Alternative Alice. When Wonderland Went Wrong.

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Oxford was weird. When I went there to college, a long time ago, what happened to me? What happened to girls like me from Northern nothing when they stepped through that portal. Who were they? When they came out and went through were they still themselves.

So many questions to be answered. Oxford was a mirrorland. A place I would look at myself and see who I was.

Could a youngster hold onto who they were when they were changed forever? It was a crucible in which my identity would be fired, fixed, made.

Land of Shelley, town of poets, university of upper class Englishness, of story and Alice, Alice, always Alice. Could I live on a boat, could I pass my exams? Questions.

Class, class, and was I still Alice? The character from the books that I most identified with, growing up. Curiouser and curiouser.

Please have a cup of tea, a glass of sherry, while we discuss your essay on Pope. Cosmetics and imperialism in The Rape of the Lock.

The accusations started before I set foot through the door. You’ll no longer be one of us. This from the adults, not from my friends. Maybe they were right.

I had to rebel against it, pull the other way. Afterwards I went to squat in East London and do experimental music, but I couldn’t go backwards. It was true, Oxford had changed me forever, I was a clever fool and I couldn’t scrub myself clean of it. Oxford had gone in too deep.

The Mirror

How had she come here?
That answer was easy.
She had looked in the mirror.
Then she had walked into the mirror
at which moment
she walked into herself.
Or not herself, but herself
in mirror world. Where she
was still herself.

She was still Alice.
Alice was a fixed point in time.
She was safe only in
who she thought she was
while everything
around her was changing
so fast, faster than breakfast
down to dinner and sleep
and the next day on its crazy round
of meals and conversations.

Time was backwards
but she was still going forwards
when the White Queen tried
to grab her escaping shawl,
flinched at her own blood
and finally pricked her skin
as Alice helped her fasten
the cloth around her shoulders.
Alice tried her best to help the Queen.
but Alice hadn’t understood
that it was Alice who was wrong.
‘I’m talking to myself again,’ she noticed.

She was still a child,
and her confusion was that of a child’s.
These adults, even if they were chess pieces
ran past her complaining and crying
until the knight caught her in his arms
and lifted her high in the air.
She didn’t want to be a prisoner.
She needed to cross the brook
and become Queen Alice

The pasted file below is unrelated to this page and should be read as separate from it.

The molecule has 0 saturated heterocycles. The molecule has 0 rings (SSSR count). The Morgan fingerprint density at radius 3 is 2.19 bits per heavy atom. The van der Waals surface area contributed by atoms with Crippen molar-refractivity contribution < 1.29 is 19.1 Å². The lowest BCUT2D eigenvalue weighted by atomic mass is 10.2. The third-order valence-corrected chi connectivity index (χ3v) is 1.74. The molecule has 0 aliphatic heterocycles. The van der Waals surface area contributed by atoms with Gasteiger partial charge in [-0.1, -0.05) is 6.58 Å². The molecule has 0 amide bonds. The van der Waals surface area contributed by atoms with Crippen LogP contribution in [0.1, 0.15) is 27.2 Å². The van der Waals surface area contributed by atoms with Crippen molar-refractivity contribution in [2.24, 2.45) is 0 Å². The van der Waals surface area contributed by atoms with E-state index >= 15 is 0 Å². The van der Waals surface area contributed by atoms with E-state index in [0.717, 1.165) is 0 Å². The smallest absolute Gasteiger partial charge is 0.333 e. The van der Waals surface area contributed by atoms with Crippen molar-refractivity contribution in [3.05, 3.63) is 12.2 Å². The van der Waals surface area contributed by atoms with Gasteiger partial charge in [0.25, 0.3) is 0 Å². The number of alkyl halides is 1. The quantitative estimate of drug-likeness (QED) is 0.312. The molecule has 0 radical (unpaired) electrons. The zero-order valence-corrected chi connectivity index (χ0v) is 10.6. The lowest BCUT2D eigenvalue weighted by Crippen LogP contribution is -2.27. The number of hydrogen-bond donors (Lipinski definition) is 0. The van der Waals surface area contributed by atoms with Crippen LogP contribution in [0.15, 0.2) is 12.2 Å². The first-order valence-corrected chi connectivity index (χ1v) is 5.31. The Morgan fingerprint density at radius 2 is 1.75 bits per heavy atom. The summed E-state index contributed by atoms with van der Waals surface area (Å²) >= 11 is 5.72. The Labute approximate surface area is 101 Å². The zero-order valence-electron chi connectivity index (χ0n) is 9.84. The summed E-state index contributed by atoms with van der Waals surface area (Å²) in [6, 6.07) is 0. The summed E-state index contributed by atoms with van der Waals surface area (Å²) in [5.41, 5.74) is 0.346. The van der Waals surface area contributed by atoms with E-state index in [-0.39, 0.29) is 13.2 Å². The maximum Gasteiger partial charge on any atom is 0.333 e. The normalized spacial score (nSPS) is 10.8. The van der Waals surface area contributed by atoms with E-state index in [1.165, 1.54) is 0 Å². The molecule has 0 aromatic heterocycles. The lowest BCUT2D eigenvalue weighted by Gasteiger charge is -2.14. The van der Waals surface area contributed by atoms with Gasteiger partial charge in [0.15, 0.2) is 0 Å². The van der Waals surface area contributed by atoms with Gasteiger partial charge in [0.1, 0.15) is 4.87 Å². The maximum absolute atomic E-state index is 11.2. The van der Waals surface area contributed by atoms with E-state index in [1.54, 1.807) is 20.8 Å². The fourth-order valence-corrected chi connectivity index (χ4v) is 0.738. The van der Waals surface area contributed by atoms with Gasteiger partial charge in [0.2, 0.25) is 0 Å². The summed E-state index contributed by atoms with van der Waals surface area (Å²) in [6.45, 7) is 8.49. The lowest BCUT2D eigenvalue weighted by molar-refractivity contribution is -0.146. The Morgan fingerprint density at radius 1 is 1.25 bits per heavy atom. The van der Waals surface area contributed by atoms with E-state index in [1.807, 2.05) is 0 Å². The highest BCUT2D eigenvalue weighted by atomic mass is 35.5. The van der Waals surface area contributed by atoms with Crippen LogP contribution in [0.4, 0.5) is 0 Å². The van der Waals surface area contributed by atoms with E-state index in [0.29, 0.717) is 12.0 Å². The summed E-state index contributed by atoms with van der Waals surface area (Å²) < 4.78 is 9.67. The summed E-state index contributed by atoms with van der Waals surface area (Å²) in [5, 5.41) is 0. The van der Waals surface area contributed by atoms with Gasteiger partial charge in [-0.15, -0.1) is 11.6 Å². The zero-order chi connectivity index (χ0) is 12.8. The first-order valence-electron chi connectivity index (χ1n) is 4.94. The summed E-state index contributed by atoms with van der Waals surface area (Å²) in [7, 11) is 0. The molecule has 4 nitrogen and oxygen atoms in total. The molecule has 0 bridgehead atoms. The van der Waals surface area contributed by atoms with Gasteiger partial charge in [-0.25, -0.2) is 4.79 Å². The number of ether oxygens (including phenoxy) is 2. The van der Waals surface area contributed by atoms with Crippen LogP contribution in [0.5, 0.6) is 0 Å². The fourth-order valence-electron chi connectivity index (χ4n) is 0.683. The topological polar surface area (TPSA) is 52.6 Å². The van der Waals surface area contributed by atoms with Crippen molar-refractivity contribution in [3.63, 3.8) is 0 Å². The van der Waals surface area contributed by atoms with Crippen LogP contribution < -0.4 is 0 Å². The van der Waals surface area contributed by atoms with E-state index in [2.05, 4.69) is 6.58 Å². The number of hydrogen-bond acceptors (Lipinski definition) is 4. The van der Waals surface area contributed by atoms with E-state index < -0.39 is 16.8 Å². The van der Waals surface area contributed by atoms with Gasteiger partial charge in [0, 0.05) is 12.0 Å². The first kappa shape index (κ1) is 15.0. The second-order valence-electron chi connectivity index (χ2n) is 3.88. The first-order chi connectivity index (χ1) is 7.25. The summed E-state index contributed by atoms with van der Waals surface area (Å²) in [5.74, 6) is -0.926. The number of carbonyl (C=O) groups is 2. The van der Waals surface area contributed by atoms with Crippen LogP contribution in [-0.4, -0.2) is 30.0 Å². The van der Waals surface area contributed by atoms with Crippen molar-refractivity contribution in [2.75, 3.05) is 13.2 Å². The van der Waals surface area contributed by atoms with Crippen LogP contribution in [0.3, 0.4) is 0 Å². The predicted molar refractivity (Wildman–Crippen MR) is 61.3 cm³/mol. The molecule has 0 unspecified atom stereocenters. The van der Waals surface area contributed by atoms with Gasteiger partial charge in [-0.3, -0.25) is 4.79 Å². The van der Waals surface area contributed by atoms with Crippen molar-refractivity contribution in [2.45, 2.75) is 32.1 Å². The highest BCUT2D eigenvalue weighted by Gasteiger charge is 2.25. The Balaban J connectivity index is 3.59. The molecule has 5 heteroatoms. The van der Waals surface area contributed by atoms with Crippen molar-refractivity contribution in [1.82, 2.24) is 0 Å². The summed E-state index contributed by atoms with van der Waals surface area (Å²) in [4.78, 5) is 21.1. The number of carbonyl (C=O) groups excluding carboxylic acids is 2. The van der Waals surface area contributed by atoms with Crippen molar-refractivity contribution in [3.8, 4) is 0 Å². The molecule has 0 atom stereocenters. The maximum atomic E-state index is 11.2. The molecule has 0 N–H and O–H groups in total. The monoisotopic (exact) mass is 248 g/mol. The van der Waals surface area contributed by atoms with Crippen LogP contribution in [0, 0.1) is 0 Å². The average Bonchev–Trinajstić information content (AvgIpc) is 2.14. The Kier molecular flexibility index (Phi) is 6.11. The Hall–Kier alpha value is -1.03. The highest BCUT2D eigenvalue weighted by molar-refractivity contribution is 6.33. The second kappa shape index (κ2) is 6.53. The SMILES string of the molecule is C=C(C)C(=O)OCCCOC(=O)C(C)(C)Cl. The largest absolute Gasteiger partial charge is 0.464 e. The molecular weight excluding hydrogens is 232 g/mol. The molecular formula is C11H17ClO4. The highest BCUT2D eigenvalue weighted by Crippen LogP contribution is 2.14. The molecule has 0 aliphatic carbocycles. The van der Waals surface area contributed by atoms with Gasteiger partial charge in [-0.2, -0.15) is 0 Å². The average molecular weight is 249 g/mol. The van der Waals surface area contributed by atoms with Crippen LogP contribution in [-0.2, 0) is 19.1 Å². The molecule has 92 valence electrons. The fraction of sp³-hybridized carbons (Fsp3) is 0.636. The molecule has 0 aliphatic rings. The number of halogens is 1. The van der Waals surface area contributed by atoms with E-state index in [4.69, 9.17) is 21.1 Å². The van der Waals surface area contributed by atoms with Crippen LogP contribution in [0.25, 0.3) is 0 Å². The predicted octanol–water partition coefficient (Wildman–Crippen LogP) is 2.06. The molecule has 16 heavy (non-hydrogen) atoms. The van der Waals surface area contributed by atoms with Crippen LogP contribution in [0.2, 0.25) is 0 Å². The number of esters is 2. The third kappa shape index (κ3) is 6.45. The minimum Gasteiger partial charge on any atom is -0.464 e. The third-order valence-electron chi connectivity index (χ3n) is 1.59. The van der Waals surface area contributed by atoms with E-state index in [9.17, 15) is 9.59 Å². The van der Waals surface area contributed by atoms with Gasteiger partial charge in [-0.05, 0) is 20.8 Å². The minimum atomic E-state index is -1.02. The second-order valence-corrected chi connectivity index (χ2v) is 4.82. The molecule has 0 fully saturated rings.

but the White Knight was too strong,
holding her upside down,
trapped inside her own logic.

On an Egg

i

Inside the little dark shop,
she said she would like to buy an egg.
The Sheep was hardly visible
in the shadow
but Alice heard her breathing.
It was the feeling of air
through wool, rustling.

Alice considered an egg
the simplest, the easiest,
the roundest, most delightful
food she could request.
Asking for an egg
was like asking her mother
for her milk. It stood for the beginning
of all life. Unique, and delicious.

The Sheep’s breath
was as round as the egg
itself, an eternal O,
the joined-up circle of destiny
where the universe begins again,
as the Sheepkeeper sweeps the counter
with her woolly arms,
keeping the dark shop clean.

In waves, the shop moved
as if it was in truth a round boat,
a coracle, floating on a
lake, bobbing down to zero,
adding and subtracting
water. A journey that would
only halt when the egg
broke and the yolk escaped.

Yellow and thick
Alice’s hair ran
into the water, over the
warm shawl that the Sheep
was knitting that reminded
Alice of her own mother
rocking and tutting
as she brushed her locks, counting.

One day, it was sure
that her mother would be dead.
Alice would weep for her

unless she had died first
in which case she would hear from her coffin

her mother crying at her graveside.
She would like to whisper
into her mother’s ear right now

and tell her about this strange
dark shop, locked in the pages
of story in which she
would always be together
with her mother the crazy Sheep.
She had more secrets she would not tell,
how it is impossible to buy life
or to really, really kiss someone.

On Her Cup

Years later
she would look back
and see him.

It is his eyes
that she will remember most,
mild, blue

like the eyes
of her father, or the man
she wanted for her father.

And the scene,
she will hear, was set to the song
that uncle sang

with words
she would fail to follow anymore
for they would turn

and wriggle,
escaping into the garden,
flying into being birds

to dodge her.
Yet their meaning
will be clear as ice in a punch-bowl.

Crystal in her ears
like the ting of a spoon
on a tea-cup

stirring stories
round and round
into a twister.

After the tea
will have been consumed
there shall remain patterns of leaves

and the marks
of trees and flowers
and knights

ringing the cup
with a crown of tales,
leaving traces

of parties,
guests, manners
and the friendship

between a child
and a parent,
our strongest

yet our most

difficult

bond.

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